Vicenza’s Palazzo Chiericati houses a stunning collection of Venetian paintings, antique toys and more

''The Death of Sofonisba,'' by Giovanni Battista Pittoni explores the story of a young Carthaginian woman, the daughter of a general in the Punic Wars, whose new husband persuaded her to drink a cup of poison rather than be paraded as war booty by the victorious Romans. It is on display at the Palazzo Chiericati museum in Vicenza.


By NANCY MONTGOMERY | Stars and Stripes | Published: March 6, 2019

One exhibition explores art history through seven rooms of spectacularly sensual 18th-century Venetian paintings. Another explicates a century of European military history with a collection of thousands of tin soldiers.

The Palazzo Chiericati, one of Vicenza’s municipal museums, is home to both exhibitions, which fascinate in very different ways.

“Il Trionfo del Colore” — the triumph of color — shows the development of 18th-century Venetian art and its impact on European art. The paintings, both religious and secular, of biblical and mythical scenes, landscapes, portraits and the city of Venice, are visual feasts by the art stars of their day, including Giambattista Tiepolo, Giambattista Pittoni, Canaletto and Francesco Guardi.

Many of them are famous, many of them are huge, and all of them are a gorgeous riot of color and movement.

The paintings are from Vicenza museum collections — and on loan from the Pushkin Museum in Moscow. The exhibition, which ends May 5, is said to represent “a new level of collaboration” between Italian and Russian museums.

The tin soldiers, on the other hand, are part of an impressive antique toy collection a Vicenza family recently donated to the museum. The exhibition includes a room full of toy trains, too, and other whimsical items that today would probably be considered a choking hazard or likely to put someone’s eye out.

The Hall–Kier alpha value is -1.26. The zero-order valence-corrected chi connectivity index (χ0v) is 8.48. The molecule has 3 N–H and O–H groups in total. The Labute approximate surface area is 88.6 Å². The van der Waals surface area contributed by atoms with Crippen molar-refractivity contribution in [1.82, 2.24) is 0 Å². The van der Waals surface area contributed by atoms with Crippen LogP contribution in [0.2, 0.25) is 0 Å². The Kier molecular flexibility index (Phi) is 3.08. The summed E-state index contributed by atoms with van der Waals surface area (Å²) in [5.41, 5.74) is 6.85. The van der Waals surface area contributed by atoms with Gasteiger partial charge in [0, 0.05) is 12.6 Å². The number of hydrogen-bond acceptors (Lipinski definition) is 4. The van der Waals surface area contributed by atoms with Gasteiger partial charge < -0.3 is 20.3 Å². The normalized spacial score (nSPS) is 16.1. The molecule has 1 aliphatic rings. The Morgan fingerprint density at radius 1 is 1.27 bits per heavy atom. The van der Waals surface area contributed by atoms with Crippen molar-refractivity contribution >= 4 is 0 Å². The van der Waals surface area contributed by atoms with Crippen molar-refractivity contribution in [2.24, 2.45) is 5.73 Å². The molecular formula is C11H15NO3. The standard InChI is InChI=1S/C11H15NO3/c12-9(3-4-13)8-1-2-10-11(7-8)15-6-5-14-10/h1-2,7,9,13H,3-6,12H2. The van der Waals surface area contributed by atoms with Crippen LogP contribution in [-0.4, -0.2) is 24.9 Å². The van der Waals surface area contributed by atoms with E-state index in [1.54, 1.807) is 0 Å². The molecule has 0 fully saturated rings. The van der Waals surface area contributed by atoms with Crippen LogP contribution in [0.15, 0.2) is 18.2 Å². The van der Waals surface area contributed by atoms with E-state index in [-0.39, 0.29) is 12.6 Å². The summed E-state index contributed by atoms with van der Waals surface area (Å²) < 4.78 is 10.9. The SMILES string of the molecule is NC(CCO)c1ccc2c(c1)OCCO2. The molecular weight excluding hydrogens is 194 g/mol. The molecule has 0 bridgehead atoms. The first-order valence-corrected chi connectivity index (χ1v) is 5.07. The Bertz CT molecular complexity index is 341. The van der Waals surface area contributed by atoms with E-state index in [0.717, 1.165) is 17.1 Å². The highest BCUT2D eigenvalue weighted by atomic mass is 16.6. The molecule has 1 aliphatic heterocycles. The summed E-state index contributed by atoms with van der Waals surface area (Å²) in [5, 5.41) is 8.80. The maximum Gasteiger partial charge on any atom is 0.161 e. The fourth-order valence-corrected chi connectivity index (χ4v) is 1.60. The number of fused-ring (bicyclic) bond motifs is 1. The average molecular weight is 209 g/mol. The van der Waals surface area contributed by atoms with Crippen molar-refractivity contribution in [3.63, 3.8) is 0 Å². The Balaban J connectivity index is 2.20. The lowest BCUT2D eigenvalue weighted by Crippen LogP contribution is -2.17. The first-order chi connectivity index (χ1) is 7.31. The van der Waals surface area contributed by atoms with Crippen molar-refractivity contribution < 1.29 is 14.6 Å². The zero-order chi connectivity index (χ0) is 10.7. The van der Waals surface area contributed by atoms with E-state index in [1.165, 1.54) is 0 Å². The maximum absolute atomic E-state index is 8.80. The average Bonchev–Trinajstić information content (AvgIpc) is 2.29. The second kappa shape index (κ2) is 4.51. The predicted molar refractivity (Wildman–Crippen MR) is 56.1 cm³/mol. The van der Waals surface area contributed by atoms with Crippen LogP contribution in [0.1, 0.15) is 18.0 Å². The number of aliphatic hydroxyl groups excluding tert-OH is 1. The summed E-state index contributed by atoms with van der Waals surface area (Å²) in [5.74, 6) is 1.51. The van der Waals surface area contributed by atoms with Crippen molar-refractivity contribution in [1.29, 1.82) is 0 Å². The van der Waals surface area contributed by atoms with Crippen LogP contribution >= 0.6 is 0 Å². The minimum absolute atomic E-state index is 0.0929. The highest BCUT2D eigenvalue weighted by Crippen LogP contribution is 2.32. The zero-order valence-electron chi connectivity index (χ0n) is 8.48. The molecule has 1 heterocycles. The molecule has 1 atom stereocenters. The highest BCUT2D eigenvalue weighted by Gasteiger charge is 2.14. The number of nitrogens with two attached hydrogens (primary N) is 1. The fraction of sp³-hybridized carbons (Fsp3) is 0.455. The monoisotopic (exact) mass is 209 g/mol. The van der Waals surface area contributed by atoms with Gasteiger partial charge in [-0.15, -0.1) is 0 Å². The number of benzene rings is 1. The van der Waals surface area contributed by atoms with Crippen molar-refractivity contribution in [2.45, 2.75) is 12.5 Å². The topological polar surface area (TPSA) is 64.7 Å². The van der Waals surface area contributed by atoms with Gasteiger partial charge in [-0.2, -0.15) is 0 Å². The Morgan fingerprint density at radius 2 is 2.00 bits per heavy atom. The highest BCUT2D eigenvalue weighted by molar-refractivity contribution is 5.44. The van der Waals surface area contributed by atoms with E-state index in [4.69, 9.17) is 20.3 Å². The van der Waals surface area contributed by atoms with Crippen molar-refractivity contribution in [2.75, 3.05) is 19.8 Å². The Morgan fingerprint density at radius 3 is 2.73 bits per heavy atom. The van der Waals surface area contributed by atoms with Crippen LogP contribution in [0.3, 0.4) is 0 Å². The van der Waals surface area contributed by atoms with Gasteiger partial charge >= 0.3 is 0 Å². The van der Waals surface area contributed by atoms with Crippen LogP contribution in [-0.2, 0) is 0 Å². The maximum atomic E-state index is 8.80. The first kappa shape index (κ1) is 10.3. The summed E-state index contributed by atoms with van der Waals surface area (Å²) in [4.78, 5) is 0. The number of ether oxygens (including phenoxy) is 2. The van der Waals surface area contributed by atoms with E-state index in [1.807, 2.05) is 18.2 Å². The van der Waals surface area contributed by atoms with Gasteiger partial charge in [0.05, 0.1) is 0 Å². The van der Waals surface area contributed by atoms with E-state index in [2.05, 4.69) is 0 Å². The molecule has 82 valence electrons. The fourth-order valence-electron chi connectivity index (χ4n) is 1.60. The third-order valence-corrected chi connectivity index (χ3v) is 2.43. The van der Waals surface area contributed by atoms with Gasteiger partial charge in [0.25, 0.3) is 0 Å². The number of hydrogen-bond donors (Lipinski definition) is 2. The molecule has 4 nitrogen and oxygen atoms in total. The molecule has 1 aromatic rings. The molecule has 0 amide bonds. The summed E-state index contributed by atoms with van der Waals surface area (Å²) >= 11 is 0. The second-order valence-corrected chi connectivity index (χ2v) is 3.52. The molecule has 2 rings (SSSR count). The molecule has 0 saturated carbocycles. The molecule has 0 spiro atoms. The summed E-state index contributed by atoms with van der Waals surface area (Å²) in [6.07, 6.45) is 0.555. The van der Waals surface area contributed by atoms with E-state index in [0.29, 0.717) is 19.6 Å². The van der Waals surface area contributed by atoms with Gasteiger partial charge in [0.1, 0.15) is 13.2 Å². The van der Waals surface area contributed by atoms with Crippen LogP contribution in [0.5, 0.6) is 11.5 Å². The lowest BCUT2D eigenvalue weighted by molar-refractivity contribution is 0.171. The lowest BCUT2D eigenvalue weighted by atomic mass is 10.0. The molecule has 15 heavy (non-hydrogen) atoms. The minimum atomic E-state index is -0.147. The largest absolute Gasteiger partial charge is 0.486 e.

The vast army of tiny tin troops painted in detailed uniforms representing mostly European forces are lined up in at least three rooms of glass cases. The stories of the formation of European armies and the wars in which real humans fought — many of them in imperial conquest — is briefly narrated on wall signs in Italian and English. The war stories start with the Napoleonic period and end with World War I.

And although you wouldn’t expect it, there’s the connection to the Venetian paintings exhibition.

The Venetian school ended along with the Venetian Republic at the end of the 18th century — at the hands of Napoleon’s armies.

montgomery.nancy@stripes.com Twitter:@montgomerynance


Directions: Palazzo Chiericati, Piazza Giacomo Matteotti, 37/39, 36100 Vicenza

Times: 9 a.m. until 5 p.m. Sundays through Saturdays; closed Mondays

Costs: Museum entry is 7 euros for adults, 5 euros for children older than 6. Free with military ID the first Sunday of the month. Il Trionfo del Colore is a special exhibit costing 12 euros.

Information: Phone: +39 0444222811 Website: museicivicivicenza.it/en/mcp/index.php

This famous Canaletto painting of Venice is among many beautiful works in a blockbuster exhibition at the Palazzo Chiericati of 18th century Venetian painters. Titled "The Triumph of Color," it is at the museum in Vicenza through May 5.

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